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Author Topic: FBI: Networks exposed to attacks due to Windows 7 end of life  (Read 43 times)
javajolt
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« on: August 05, 2020, 02:02:47 PM »
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The U.S. Federal Bureau of Investigation (FBI) has warned private industry partners of increased security risks impacting computer network infrastructure because of devices still running Windows 7 after the operating system reached its end of life on January 14.

"The FBI has observed cybercriminals targeting computer network infrastructure after an operating system achieves end of life status," the FBI said in a private industry notification (PIN) issued yesterday.

"Continuing to use Windows 7 within an enterprise may provide cybercriminals access into computer systems.

"As time passes, Windows 7 becomes more vulnerable to exploitation due to lack of security updates and new vulnerabilities discovered."

After reaching its end of support earlier this year, Windows 7 no longer receives free software updates and security updates or fixes unless customers get an Extended Security Update (ESU) program subscription that will allow them to receives security updates for an additional three years.

The Extended Security Updates program is available for Windows 7 Professional, Windows 7 Enterprise, and Windows 7 Ultimate only via volume licensing programs, and it does not include or provide customers with new features, user-requested non-security updates, or design change requests.

Even though Microsoft says that upgrading to Windows 10 from Windows 7 for free was only available until July 29, 2016, free Windows 10 upgrades are still a thing if you follow this step by step Windows 10 upgrade procedure that involves running the Media Creation Tool and choosing the 'Upgrade this PC now' option on Windows 7 computers.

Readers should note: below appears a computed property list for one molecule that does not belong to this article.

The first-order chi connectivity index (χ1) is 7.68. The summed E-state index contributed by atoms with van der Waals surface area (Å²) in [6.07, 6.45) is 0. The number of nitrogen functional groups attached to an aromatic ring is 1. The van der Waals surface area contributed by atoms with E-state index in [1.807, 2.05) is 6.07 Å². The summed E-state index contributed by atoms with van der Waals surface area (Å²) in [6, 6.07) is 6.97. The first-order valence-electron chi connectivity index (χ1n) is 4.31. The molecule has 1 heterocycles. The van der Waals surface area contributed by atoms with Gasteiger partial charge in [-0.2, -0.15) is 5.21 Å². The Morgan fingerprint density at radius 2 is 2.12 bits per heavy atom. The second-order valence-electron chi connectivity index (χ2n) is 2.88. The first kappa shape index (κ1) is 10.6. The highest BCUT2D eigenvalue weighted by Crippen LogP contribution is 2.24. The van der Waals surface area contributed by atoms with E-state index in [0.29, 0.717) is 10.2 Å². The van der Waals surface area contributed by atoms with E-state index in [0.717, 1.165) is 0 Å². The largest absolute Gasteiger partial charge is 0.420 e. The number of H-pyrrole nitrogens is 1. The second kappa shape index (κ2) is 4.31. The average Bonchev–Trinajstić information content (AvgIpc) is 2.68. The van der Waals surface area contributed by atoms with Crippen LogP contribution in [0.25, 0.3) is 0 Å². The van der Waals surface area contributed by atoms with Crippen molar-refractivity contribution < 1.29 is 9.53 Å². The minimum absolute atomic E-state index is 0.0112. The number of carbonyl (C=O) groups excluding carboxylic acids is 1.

Windows 7 end of support notification
Organizations advised to upgrade Windows 7 devices

The FBI cautions that an actively supported operated system is the best way to mitigate newly discovered security flaws since it automatically receives security updates as soon as they're delivered by the vendor.

Even though the process of migrating a whole fleet of Windows 7 devices to a supported OS comes with its challenges including software and hardware costs, these hurdles are negligible when compared to the security risks organizations face if they don't take upgrade such systems.

"Increased compromises have been observed in the healthcare industry when an operating system has achieved end of life status," the FBI says. "After the Windows XP end of life on 28 April 2014, the healthcare industry saw a large increase of exposed records the following year."

Organizations that cannot immediately update Windows 7 systems to a supported operating system are advised to take the following defensive measures to defend their networks from attacks:

Quote
Ensuring anti-virus, spam filters, and firewalls are up to date, properly configured, and secure.

Auditing network configurations and isolate computer systems that cannot be updated.

Auditing your network for systems using RDP, closing unused RDP ports, applying two-factor authentication wherever possible, and logging RDP login attempts.


Windows 7 flaws targeted in previous attacks

The U.S. domestic intelligence and security service also reminds of past vulnerabilities impacting Windows 7, fixed by Microsoft, and later used by threat actors in attacks targeting vulnerable Internet-connected devices.

Among these, the FBI mentions the critical and wormable BlueKeep remote code execution (RCE) vulnerability impacting the Windows Remote Desktop Services (RDS) platform, fixed by Microsoft in May 2019, and of the increasing interest shown by threat actors in compromising devices unpatched against Remote Desktop Protocol (RDP) flaws.

The agency also brings up WannaCry ransomware that used NSA's ETERNALBLUE exploit and the DOUBLEPULSAR Windows kernel Ring-0 exploit to spread and infect more than 57,000 devices around the world in 2017.

Microsoft patched the vulnerability used by ETERNALBLUE in March 2017 but this did not stop the attacks because Windows 7 users failed to update their systems in time and, in the aftermath, "98 percent of systems infected with WannaCry employed Windows 7 based operating systems," according to the FBI.

"With fewer customers able to maintain a patched Windows 7 system after its end of life, cyber criminals will continue to view Windows 7 as a soft target," the FBI concludes.

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